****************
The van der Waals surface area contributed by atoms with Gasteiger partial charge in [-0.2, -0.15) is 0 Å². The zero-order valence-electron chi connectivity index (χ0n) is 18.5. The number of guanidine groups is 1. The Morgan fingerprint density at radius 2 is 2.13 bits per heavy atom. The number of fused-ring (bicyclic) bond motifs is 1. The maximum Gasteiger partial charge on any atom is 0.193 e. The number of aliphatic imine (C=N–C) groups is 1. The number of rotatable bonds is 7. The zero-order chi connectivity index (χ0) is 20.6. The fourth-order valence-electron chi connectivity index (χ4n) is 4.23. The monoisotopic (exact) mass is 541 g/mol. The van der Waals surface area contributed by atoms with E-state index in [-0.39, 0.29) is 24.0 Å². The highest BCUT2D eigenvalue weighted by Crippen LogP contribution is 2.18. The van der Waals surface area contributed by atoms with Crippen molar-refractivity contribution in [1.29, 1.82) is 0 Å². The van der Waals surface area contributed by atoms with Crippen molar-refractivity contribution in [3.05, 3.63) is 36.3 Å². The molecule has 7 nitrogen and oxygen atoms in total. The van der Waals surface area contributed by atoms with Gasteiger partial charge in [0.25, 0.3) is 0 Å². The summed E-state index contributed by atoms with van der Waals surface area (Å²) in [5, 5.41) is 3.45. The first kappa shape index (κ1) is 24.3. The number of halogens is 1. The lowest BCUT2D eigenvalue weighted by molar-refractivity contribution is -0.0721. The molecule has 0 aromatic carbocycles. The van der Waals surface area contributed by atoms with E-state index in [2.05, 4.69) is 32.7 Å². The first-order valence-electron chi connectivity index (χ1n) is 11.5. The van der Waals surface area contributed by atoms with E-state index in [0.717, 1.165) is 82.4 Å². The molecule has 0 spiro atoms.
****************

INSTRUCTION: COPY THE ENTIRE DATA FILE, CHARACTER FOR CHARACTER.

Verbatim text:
The van der Waals surface area contributed by atoms with Gasteiger partial charge in [-0.2, -0.15) is 0 Å². The zero-order valence-electron chi connectivity index (χ0n) is 18.5. The number of guanidine groups is 1. The Morgan fingerprint density at radius 2 is 2.13 bits per heavy atom. The number of fused-ring (bicyclic) bond motifs is 1. The maximum Gasteiger partial charge on any atom is 0.193 e. The number of aliphatic imine (C=N–C) groups is 1. The number of rotatable bonds is 7. The zero-order chi connectivity index (χ0) is 20.6. The fourth-order valence-electron chi connectivity index (χ4n) is 4.23. The monoisotopic (exact) mass is 541 g/mol. The van der Waals surface area contributed by atoms with E-state index in [-0.39, 0.29) is 24.0 Å². The highest BCUT2D eigenvalue weighted by Crippen LogP contribution is 2.18. The van der Waals surface area contributed by atoms with Crippen molar-refractivity contribution in [1.29, 1.82) is 0 Å². The van der Waals surface area contributed by atoms with Crippen molar-refractivity contribution in [3.05, 3.63) is 36.3 Å². The molecule has 7 nitrogen and oxygen atoms in total. The van der Waals surface area contributed by atoms with Gasteiger partial charge in [0.25, 0.3) is 0 Å². The summed E-state index contributed by atoms with van der Waals surface area (Å²) in [5, 5.41) is 3.45. The first kappa shape index (κ1) is 24.3. The number of halogens is 1. The lowest BCUT2D eigenvalue weighted by molar-refractivity contribution is -0.0721. The molecule has 0 aromatic carbocycles. The van der Waals surface area contributed by atoms with E-state index in [2.05, 4.69) is 32.7 Å². The first-order valence-electron chi connectivity index (χ1n) is 11.5. The van der Waals surface area contributed by atoms with E-state index in [0.717, 1.165) is 82.4 Å². The molecule has 0 spiro atoms.